19. S. Godefroo, M. Hayne, M. Jivanescu, A. Stesmans, M. Zacharias, O. I. Lebedev, G. Van Tendeloo, and V. V. Moshchalkov, “Classification and control of the origin of photoluminescence from Si nanocrystals,” Nat. Nanotechnol.3(3), 174–178 (2008). [CrossRef] [PubMed]
  20. K. Dohnalová, K. Kůsová, and I. Pelant, “Time-resolved photoluminescence spectroscopy of the initial oxidation stage of small silicon nanocrystals,” Appl. Phys. Lett.94(21), 211903 (2009). [CrossRef]
  21. J. Valenta, A. Fučíková, F. Vácha, F. Adamec, J. Humpolíčková, M. Hof, I. Pelant, K. Kůsová, K. Dohnalová, and J. Linnros, “Light-emission performance of silicon nanocrystals deduced from single quantum dot spectroscopy,” Adv. Funct. Mater.18(18), 2666–2672 (2008). [CrossRef]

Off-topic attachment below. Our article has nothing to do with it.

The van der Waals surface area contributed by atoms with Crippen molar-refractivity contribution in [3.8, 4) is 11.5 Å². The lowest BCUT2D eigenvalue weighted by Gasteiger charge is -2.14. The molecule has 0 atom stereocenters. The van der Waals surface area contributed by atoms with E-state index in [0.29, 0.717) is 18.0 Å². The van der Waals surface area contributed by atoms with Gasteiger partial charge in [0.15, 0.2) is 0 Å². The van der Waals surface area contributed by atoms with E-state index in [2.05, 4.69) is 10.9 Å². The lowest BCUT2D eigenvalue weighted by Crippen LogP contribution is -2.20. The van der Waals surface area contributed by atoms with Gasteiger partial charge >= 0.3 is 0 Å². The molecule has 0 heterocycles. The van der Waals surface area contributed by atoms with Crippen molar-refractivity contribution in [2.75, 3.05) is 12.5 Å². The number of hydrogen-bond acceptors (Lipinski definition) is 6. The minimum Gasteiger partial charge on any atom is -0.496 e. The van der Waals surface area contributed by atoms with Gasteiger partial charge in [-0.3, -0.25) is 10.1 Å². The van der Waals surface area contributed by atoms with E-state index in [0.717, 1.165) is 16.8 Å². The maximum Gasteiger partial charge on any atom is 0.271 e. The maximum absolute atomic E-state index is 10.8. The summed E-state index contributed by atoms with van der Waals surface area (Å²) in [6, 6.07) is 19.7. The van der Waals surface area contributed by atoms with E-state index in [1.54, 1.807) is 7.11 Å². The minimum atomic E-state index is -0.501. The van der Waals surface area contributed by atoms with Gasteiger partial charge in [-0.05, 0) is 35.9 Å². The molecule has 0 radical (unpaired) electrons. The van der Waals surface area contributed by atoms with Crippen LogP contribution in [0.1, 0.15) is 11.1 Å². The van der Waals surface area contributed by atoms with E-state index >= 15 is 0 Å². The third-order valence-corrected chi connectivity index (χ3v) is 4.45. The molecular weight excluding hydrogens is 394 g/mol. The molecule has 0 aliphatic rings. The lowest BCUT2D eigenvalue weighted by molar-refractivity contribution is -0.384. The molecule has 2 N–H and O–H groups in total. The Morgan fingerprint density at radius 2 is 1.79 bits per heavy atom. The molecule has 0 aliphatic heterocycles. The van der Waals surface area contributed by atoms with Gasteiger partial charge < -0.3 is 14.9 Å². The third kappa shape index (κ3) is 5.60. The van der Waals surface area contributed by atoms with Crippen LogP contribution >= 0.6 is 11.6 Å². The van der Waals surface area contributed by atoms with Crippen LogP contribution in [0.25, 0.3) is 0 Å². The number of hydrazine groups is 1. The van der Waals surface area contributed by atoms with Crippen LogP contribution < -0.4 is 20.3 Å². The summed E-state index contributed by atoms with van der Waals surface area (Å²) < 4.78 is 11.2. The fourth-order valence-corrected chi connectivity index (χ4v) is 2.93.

22. H. S. Jang, H. Yang, S. W. Kim, J. Y. Han, S.-G. Lee, and D. Y. Jeon, “White light-emitting diodes with excellent color rendering based on organically capped CdSe quantum dots and Sr3SiO5:Ce3+,Li+ phosphors,” Adv. Mater.20(14), 2696–2702 (2008). [CrossRef]
  23. J. Ziegler, S. Xu, E. Kucur, F. Meister, M. Batentschuk, F. Gindele, and T. Nann, “Silica-coated InP/ZnS nanocrystals as converter material in white LEDs,” Adv. Mater.20(21), 4068–4073 (2008). [CrossRef]